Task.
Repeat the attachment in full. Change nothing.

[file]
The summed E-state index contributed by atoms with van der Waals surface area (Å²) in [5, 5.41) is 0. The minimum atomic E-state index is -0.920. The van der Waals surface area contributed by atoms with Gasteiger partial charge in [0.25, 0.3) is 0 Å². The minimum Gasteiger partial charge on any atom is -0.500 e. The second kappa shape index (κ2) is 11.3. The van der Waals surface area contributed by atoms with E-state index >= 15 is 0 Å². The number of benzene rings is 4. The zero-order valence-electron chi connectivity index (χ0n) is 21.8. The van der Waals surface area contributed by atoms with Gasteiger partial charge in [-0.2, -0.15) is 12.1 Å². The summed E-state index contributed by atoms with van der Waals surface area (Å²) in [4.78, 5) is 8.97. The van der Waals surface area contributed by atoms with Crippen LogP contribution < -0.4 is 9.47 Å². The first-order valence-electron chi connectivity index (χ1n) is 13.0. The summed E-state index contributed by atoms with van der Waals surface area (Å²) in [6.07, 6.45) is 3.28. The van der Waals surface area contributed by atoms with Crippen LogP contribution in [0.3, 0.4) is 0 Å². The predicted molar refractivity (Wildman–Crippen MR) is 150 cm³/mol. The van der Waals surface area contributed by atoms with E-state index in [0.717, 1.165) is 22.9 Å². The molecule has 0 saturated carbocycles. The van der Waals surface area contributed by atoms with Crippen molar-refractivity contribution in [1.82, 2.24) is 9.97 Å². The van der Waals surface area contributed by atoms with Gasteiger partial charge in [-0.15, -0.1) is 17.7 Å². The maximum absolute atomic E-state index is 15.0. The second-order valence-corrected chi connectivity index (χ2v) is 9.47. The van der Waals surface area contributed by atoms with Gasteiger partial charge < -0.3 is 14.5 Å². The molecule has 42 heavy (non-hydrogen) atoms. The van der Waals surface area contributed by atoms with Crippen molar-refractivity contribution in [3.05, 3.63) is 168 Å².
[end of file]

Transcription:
The summed E-state index contributed by atoms with van der Waals surface area (Å²) in [5, 5.41) is 0. The minimum atomic E-state index is -0.920. The van der Waals surface area contributed by atoms with Gasteiger partial charge in [0.25, 0.3) is 0 Å². The minimum Gasteiger partial charge on any atom is -0.500 e. The second kappa shape index (κ2) is 11.3. The van der Waals surface area contributed by atoms with E-state index >= 15 is 0 Å². The number of benzene rings is 4. The zero-order valence-electron chi connectivity index (χ0n) is 21.8. The van der Waals surface area contributed by atoms with Gasteiger partial charge in [-0.2, -0.15) is 12.1 Å². The summed E-state index contributed by atoms with van der Waals surface area (Å²) in [4.78, 5) is 8.97. The van der Waals surface area contributed by atoms with Crippen LogP contribution < -0.4 is 9.47 Å². The first-order valence-electron chi connectivity index (χ1n) is 13.0. The summed E-state index contributed by atoms with van der Waals surface area (Å²) in [6.07, 6.45) is 3.28. The van der Waals surface area contributed by atoms with Crippen LogP contribution in [0.3, 0.4) is 0 Å². The predicted molar refractivity (Wildman–Crippen MR) is 150 cm³/mol. The van der Waals surface area contributed by atoms with E-state index in [0.717, 1.165) is 22.9 Å². The molecule has 0 saturated carbocycles. The van der Waals surface area contributed by atoms with Crippen molar-refractivity contribution in [1.82, 2.24) is 9.97 Å². The van der Waals surface area contributed by atoms with Gasteiger partial charge in [-0.15, -0.1) is 17.7 Å². The maximum absolute atomic E-state index is 15.0. The second-order valence-corrected chi connectivity index (χ2v) is 9.47. The van der Waals surface area contributed by atoms with Gasteiger partial charge < -0.3 is 14.5 Å². The molecule has 42 heavy (non-hydrogen) atoms. The van der Waals surface area contributed by atoms with Crippen molar-refractivity contribution in [3.05, 3.63) is 168 Å².